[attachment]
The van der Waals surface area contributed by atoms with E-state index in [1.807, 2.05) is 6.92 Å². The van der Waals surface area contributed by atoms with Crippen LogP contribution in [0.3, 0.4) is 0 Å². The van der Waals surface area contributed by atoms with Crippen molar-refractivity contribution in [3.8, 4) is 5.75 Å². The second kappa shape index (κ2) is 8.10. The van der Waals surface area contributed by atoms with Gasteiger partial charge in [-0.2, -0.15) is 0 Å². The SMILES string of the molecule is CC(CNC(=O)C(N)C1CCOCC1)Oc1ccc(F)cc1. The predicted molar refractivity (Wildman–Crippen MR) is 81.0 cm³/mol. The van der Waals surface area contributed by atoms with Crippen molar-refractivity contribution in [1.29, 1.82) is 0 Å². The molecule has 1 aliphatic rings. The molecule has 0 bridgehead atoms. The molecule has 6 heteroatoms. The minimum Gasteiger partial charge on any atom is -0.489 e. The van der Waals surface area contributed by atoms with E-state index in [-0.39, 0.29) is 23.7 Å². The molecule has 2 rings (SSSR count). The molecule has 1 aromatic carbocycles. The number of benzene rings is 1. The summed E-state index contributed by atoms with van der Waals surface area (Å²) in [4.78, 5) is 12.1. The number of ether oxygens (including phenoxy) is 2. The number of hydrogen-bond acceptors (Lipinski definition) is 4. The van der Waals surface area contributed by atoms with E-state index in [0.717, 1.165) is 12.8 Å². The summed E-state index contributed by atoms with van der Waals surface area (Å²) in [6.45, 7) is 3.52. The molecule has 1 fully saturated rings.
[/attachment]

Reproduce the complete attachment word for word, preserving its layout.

The van der Waals surface area contributed by atoms with E-state index in [1.807, 2.05) is 6.92 Å². The van der Waals surface area contributed by atoms with Crippen LogP contribution in [0.3, 0.4) is 0 Å². The van der Waals surface area contributed by atoms with Crippen molar-refractivity contribution in [3.8, 4) is 5.75 Å². The second kappa shape index (κ2) is 8.10. The van der Waals surface area contributed by atoms with Gasteiger partial charge in [-0.2, -0.15) is 0 Å². The SMILES string of the molecule is CC(CNC(=O)C(N)C1CCOCC1)Oc1ccc(F)cc1. The predicted molar refractivity (Wildman–Crippen MR) is 81.0 cm³/mol. The van der Waals surface area contributed by atoms with Crippen molar-refractivity contribution in [1.29, 1.82) is 0 Å². The molecule has 1 aliphatic rings. The molecule has 0 bridgehead atoms. The molecule has 6 heteroatoms. The minimum Gasteiger partial charge on any atom is -0.489 e. The van der Waals surface area contributed by atoms with E-state index in [-0.39, 0.29) is 23.7 Å². The molecule has 2 rings (SSSR count). The molecule has 1 aromatic carbocycles. The number of benzene rings is 1. The summed E-state index contributed by atoms with van der Waals surface area (Å²) in [4.78, 5) is 12.1. The number of ether oxygens (including phenoxy) is 2. The number of hydrogen-bond acceptors (Lipinski definition) is 4. The van der Waals surface area contributed by atoms with E-state index in [0.717, 1.165) is 12.8 Å². The summed E-state index contributed by atoms with van der Waals surface area (Å²) in [6.45, 7) is 3.52. The molecule has 1 fully saturated rings.